Who is George Wallace? Under what party did Wallace run for president?
Former Governor of Alabama George Wallace ran for president in 1968 under the American Independent Party banner. Although George Wallace had little effect on American politics, his 1968 presidential campaign remains a deeply significant event.
Read more about the legacy of George Wallace’s presidential campaign below.
George Wallace’s Legacy
George Wallace, a staunch segregationist and supporter of American racial apartheid who ran for president in 1968, was considered unacceptable by the leadership of both major parties. As such, he was forced to mount a third-party bid for the presidency in 1968 under the American Independent Party banner. Given America’s two-party system and the winner-take-all nature of the Electoral College, this doomed his longshot presidential bid to failure.
In spite of this, Wallance remains a significant figure in American politics. Besides earning an impressive share of the popular vote in the 1968 election (13.5%), he also earned 46 electoral votes by winning the states of Georgia, Alabama, Mississippi, Arkansas, and Louisiana. To date, he remains the last third-party presidential candidate to win any votes in the Electoral College, a feat that subsequent high-profile challengers like Ross Perot and Ralph Nader never managed to achieve.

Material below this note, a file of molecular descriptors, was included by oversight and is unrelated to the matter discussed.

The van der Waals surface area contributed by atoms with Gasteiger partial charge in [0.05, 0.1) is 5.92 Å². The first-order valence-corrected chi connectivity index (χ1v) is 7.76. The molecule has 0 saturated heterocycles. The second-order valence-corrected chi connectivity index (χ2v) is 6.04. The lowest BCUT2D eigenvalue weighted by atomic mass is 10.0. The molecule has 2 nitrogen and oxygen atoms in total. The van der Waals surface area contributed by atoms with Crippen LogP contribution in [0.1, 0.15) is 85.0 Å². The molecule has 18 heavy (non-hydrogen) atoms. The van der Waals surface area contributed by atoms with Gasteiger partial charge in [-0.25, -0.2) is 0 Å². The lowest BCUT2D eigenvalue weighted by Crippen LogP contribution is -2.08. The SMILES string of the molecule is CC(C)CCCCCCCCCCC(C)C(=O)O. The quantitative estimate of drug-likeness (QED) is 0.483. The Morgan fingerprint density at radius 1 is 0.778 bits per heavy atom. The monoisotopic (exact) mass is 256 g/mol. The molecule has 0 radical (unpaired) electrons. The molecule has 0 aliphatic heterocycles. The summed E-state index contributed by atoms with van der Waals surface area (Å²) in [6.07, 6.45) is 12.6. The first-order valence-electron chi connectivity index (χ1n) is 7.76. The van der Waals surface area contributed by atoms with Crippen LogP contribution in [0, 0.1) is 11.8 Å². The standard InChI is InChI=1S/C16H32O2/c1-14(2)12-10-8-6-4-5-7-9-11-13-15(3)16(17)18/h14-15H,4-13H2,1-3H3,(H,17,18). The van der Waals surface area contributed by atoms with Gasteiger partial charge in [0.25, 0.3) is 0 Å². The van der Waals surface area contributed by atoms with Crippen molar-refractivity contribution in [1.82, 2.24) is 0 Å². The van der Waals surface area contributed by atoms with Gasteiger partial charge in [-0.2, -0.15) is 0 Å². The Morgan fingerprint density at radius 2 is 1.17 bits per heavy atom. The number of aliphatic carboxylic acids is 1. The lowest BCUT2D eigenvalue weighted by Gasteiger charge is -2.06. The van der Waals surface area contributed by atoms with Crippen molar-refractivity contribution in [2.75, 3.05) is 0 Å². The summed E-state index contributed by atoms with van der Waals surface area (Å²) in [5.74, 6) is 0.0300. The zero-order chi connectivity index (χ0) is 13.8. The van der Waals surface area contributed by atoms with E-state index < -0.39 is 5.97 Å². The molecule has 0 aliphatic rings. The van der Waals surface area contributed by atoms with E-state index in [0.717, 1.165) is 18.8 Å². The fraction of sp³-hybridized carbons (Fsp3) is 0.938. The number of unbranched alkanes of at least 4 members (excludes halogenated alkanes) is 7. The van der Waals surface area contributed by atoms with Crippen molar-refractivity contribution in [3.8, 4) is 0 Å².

Moreover, Wallace understood full well that he had little chance of winning the Electoral College. His strategy was instead predicated on winning enough states in the Deep South to deny both the Republicans and Democrats the 270 electoral votes needed to win the election. This would have then thrown the election to the House of Representatives, where Wallace hoped his Southern Democrat allies would hand him the presidency. In fact, this very nearly happened. Had a relative handful of votes in a few states like Tennessee, South Carolina, Illinois, or Ohio shifted, neither Richard Nixon nor Hubert Humphrey would have received enough electoral votes to clinch victory.
Lastly, observers have argued that Wallace’s bid for president represented a significant event in the long-term realignment of the two major parties. George Wallace’s presidential campaign and his success in the Deep South helped draw many white Southerners out of their longtime political home in the Democratic Party. By loosening their traditional allegiance to the Democrats, Wallace helped start the process by which these same voters would ultimately become the new conservative base of the Republican Party.
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